Letters for May 19 

Readers sound off on Edible Schoolyard, the rave scene, charter schools, and more.

"John Williams: Believe Him (Or Not)," Feature, 5/5

Where's Ravi?

Upon reading Chris Thompson's article I was flabbergasted. There was no mention of the best known of the alternative economists, Ravi Batra.

Pitting a Right Wing Libertarian against the apologists for Hyper-Corporatism seems like a deliberate attempt to avoid talking about the biggest cause of our economic troubles, the increasingly regressive tax structure.

Stan Moore, Berkeley

Bolding Insults Me

Your new usage of bold type in feature articles unnerves me in ways that eerily parallel your May 5-11 article "Believe Him (Or Not)." A prominent mistake is found in your misquoting of Peter Schiff's quote "I'll be him a lot more than a penny," and toward the end of the article, the author Chris Thompson writes "The media took its hit long ago" in regards to declining public faith in the institutions that are supposed to inform and govern our lives. Is perhaps your newly distracted editorial function too devoted to boldfacing people's names in feature articles, à la "three dot" round-up columns, than tracking down significant content mistakes? I feel that your readership's intelligence is insulted, and that the quality of your reporting declines with this tabloid-style boldfacing. Does the pot lose face in called (sic) the kettle balck (sic)?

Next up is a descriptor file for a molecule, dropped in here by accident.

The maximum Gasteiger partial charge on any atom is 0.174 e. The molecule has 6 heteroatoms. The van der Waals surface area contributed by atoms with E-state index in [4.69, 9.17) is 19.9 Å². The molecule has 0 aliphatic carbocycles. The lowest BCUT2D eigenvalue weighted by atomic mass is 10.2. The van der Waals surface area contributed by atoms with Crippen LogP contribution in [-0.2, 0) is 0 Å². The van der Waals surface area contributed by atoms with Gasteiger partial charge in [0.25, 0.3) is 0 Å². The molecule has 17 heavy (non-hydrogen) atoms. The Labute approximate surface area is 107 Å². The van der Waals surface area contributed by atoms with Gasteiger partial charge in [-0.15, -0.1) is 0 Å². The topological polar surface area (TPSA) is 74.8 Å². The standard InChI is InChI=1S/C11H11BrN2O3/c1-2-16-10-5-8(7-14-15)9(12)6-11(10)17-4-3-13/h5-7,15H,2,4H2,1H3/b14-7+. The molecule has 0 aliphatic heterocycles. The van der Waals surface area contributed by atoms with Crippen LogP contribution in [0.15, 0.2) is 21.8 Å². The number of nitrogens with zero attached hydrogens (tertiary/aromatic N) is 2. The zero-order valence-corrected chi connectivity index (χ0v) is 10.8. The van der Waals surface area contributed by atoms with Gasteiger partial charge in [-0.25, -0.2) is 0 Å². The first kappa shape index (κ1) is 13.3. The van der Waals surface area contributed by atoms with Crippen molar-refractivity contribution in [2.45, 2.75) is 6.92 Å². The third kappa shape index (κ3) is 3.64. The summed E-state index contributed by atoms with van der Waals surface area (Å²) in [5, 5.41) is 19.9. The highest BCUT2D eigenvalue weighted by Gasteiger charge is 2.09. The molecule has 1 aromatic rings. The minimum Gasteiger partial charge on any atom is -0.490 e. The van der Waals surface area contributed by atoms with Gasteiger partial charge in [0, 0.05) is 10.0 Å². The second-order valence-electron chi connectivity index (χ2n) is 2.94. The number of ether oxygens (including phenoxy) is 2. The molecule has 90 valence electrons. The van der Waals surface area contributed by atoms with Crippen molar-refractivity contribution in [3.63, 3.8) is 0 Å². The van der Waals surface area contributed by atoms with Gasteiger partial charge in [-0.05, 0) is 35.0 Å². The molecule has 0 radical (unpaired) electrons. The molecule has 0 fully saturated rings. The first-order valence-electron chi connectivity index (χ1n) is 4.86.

Landon Phillips, Oakland

"Jerry's Kids and the Real Lessons Learned," Full Disclosure, 4/28

The Model Is Replicable

Thanks to reporter Robert Gammon for illuminating a few important issues in public education: inadequate funding and student achievement. While for the most part the piece was balanced and factual, I would like to offer a few insights here that hopefully will enter the ongoing dialogue about education and how to evaluate it.

One of Mr. Gammon's premises is that the work of schools like Oakland School for the Arts is not replicable because of the robust fund-raising we are able to do. Rather than accept that statement, why not view what OSA has achieved as a model for other private/public partnerships in the schools? OSA attracts funders that are interested in the arts, the Oakland Military Institute inspires donors who value that specific educational model, and other public charter schools have donor bases of contributors who believe in the particular mission of their school. Having been a school administrator in a large urban school district before entering the charter school world, I can only wish that I had acquired that entrepreneurial spirit years earlier. One issue may be that California needs more schools that offer a specialized educational model: the arts, community service, business and commerce, youth leadership — specific models that offer a purposeful, focused education for students and inspire donors with interest in the curricular area the school covers. If this were the case, if schools evolve into specialized educational providers with a recognizable "brand," I think the public would be surprised by how replicable this fund-raising model can be.